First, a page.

Innovation in the collectives


During the Spanish Revolution of 1936-39, workers self-managed many factories following the principles of participatory democracy. Productivity and innovation in the Spanish collectives was exceptionally high. The metal-working industry is a good example. As Augustine Souchy observes, at the outbreak of the Civil War, the metal industry in Catalonia was "very poorly developed." Yet within months, the Catalonian metal workers had rebuilt the industry from scratch, converting factories to the production of war materials for the anti-fascist troops. A few days after the July 19th revolution, the Hispano-Suiza Automobile Company was already converted to the manufacture of armored cars, ambulances, weapons, and munitions for the fighting front. "Experts were truly astounded," Souchy writes, "at the expertise of the workers in building new machinery for the manufacture of arms and munitions. Very few machines were imported. In a short time, two hundred different hydraulic presses of up to 250 tons pressure, one hundred seventy-eight revolving lathes, and hundreds of milling machines and boring machines were built."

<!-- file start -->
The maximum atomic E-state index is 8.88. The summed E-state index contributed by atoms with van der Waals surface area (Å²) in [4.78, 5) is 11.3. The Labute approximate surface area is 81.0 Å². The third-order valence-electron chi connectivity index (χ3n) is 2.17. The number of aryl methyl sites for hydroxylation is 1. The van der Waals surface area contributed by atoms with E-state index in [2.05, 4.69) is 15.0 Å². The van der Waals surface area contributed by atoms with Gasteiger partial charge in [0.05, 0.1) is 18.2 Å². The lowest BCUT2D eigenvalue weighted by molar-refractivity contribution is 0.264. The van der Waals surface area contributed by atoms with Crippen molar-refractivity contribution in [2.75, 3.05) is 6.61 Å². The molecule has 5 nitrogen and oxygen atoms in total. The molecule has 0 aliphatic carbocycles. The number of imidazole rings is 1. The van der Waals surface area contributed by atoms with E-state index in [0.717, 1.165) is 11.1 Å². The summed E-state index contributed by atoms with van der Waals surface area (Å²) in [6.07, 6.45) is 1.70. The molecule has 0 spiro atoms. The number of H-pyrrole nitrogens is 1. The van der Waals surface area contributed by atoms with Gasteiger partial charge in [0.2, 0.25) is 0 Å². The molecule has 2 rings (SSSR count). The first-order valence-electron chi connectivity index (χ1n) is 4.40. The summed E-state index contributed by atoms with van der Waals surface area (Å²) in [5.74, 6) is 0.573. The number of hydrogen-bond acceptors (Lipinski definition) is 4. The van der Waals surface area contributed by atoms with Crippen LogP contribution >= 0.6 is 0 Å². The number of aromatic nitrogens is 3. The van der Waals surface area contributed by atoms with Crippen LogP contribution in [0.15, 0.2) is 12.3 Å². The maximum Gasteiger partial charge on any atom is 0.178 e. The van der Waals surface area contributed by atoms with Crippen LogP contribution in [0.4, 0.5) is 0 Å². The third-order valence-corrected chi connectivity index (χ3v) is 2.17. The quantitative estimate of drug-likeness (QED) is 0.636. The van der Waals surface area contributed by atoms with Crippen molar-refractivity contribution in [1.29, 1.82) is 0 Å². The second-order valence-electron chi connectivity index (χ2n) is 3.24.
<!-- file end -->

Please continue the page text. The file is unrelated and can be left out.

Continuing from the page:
Similarly, there was virtually no optical industry in Spain before the July revolution, only some scattered workshops. After the revolution, the small workshops were voluntarily converted into a production collective. "The greatest innovation," according to Souchy, "was the construction of anew factory for optical apparatuses and instruments. The whole operation was financed by the voluntary contributions of the workers. In a short time the factory turned out opera glasses, telemeters, binoculars, surveying instruments, industrial glassware in different colors, and certain scientific instruments. It also manufactured and repaired optical equipment for the fighting fronts. . . .What private capitalists failed to do was accomplished by the creative capacity of the members of the Optical Workers' Union of the CNT" [in _The Anarchist Collectives: Workers' Self-management in the Spanish Revolution, 1936-1939_, ed. Sam Dolgoff, Free Life Editions, 1974, Chapter 7].


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